Despite the rise in plastic production, the amount of debris in the ocean may not be increasing

Plastic waste is a problem in the oceans, but it’s not clear where it is - or how much there is. Kara Lavender Law and colleagues at the Sea Education Association in Woods Hole, Massachusetts, US, have been trying to pin down where plastic debris accumulates in the Atlantic, and were surprised to find that, despite the rise in plastic production, the amount of debris in the ocean hasn’t really increased.


Source: © Science

Fishing for plastic in the North Atlantic subtropical gyre

Law’s team sampled the sea surface for biological organisms twice a day using a plankton net, about a metre wide at the mouth, and with a mesh size of about 0.33mm. ’As early as the late 1970s, we noticed that we were collecting tiny bits of plastic,’ says Law. The team has now analysed data from the past 22 years - more than 6,000 net tows- to try and quantify the amount of plastic in the western Atlantic and the Caribbean.

’Surface currents transport the debris around the ocean, and the highest concentrations of plastics were found in subtropical latitudes where the currents come together. We’re not sure yet how far east it goes as we’ve only studied up to just east of Bermuda,’ she says. The fragments of plastic are mostly HDPE, LDPE and polypropylene, which are less dense than seawater - denser plastics like PET will sink.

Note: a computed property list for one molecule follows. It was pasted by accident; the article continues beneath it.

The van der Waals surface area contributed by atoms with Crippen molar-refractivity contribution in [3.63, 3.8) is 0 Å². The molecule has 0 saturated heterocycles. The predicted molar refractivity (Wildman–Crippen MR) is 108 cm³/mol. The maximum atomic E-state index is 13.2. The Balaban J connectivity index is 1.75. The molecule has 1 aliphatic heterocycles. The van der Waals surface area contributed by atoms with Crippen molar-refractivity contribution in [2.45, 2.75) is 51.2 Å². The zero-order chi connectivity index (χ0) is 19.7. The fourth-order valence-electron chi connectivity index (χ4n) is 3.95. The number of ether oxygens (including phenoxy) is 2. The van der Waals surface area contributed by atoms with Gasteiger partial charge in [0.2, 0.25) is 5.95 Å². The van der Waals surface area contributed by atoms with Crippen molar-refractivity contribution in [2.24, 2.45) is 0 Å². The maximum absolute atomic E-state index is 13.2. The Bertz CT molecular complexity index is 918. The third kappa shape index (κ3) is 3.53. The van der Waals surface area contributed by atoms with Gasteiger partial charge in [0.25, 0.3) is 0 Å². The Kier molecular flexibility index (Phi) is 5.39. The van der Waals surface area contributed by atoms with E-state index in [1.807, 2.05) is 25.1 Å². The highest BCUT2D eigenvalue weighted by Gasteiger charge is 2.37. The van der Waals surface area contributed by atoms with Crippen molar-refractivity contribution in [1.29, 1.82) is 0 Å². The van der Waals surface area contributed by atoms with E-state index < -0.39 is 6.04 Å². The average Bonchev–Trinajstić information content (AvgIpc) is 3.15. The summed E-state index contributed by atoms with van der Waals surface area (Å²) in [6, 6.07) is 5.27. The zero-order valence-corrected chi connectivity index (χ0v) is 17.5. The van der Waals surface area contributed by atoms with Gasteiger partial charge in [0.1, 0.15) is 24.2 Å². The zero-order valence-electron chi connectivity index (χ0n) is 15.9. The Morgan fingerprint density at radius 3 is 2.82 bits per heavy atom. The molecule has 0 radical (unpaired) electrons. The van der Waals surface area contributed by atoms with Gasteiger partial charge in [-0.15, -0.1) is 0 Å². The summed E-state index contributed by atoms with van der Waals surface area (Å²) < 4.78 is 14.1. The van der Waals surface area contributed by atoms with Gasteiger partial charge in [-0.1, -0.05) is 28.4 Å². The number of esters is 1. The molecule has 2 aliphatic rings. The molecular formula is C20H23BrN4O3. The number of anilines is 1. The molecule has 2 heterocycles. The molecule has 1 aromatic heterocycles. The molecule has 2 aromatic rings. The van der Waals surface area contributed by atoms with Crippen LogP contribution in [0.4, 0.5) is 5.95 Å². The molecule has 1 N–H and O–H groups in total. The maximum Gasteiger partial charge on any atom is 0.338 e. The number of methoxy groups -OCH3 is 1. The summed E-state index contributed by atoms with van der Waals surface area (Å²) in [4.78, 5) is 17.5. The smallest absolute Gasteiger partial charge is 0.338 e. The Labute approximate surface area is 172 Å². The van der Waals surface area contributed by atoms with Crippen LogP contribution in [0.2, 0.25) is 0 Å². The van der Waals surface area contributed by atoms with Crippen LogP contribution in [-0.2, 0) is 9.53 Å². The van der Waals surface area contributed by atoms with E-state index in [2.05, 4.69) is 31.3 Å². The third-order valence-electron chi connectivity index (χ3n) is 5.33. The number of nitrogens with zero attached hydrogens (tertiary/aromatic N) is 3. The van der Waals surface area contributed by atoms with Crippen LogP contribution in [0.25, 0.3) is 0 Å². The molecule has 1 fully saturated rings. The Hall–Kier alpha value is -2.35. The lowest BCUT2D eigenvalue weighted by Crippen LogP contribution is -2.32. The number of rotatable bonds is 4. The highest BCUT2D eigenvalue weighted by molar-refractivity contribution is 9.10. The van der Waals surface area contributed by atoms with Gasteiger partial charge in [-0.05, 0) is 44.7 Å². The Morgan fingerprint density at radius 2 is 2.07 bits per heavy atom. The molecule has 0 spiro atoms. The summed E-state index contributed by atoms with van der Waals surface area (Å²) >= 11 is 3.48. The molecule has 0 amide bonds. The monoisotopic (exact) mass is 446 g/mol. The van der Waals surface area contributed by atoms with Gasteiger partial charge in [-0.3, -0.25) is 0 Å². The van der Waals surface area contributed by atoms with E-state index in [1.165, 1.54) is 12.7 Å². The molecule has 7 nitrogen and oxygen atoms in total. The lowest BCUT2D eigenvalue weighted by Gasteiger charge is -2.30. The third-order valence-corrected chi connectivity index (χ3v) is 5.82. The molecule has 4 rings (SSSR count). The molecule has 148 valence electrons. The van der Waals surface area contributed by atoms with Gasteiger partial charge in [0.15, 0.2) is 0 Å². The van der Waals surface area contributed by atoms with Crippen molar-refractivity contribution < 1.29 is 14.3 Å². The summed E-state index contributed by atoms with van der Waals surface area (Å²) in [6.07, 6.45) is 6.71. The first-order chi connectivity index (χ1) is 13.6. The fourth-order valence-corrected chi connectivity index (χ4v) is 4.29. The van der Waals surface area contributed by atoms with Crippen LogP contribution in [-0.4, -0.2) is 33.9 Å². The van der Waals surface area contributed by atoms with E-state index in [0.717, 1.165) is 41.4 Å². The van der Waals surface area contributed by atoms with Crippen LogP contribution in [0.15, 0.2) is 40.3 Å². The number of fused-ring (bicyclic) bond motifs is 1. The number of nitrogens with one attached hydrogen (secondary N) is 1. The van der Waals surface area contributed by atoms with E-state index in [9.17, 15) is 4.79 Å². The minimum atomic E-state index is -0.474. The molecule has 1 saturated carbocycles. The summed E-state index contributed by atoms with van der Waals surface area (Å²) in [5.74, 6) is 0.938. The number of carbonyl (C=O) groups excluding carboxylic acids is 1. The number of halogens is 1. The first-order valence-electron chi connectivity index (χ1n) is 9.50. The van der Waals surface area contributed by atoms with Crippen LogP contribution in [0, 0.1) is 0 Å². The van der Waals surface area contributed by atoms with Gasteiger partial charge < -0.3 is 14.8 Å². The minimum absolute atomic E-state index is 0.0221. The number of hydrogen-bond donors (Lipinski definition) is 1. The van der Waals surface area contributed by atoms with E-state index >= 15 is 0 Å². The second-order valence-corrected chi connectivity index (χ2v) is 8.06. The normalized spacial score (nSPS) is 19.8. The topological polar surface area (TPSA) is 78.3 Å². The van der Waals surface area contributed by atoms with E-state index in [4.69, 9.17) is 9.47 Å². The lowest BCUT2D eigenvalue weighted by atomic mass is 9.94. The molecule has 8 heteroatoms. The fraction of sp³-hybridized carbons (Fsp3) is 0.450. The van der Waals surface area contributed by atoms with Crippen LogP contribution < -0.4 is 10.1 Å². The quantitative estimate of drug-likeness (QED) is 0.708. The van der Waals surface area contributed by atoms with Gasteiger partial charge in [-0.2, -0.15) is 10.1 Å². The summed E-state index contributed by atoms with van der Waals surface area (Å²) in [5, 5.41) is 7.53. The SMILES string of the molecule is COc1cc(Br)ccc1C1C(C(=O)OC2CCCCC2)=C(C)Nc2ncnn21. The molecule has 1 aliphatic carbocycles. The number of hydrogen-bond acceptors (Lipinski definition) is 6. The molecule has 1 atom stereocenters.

Perhaps the most surprising result, she says, is that they didn’t see an increase in debris over time. ’Global plastic production has increased rapidly, and while we don’t have any direct measure of the amount of plastic entering the ocean, there is a strong inference it has increased,’ she says. ’It’s possible some is broken down into even smaller pieces that were not captured by the net, and organisms growing on the debris will increase its density and cause it to sink. Microbes have been known to adapt to available food sources, and this summer we collected samples to try and identify whether there’s some class of organism that’s taking advantage of the plastic as a food supply.’ 

’This is a very interesting study, [but] while this paper clearly shows no consistent trend in the abundance of debris near the sea surface in the north Atlantic, we should not extrapolate this to other regions or habitats,’ says Richard Thompson of the University of Plymouth, who has studied plastic debris in the north Atlantic. ’There are reports of plastic accumulating in remote regions, including the Antarctic, and in substantial quantities in the deep sea. We need more work to establish rates of accumulation in remote regions and, in particular, rates of accumulation of very small microscopic fragments. Meanwhile, we all need to work much harder to dispose of plastics properly.’  

Sarah Houlton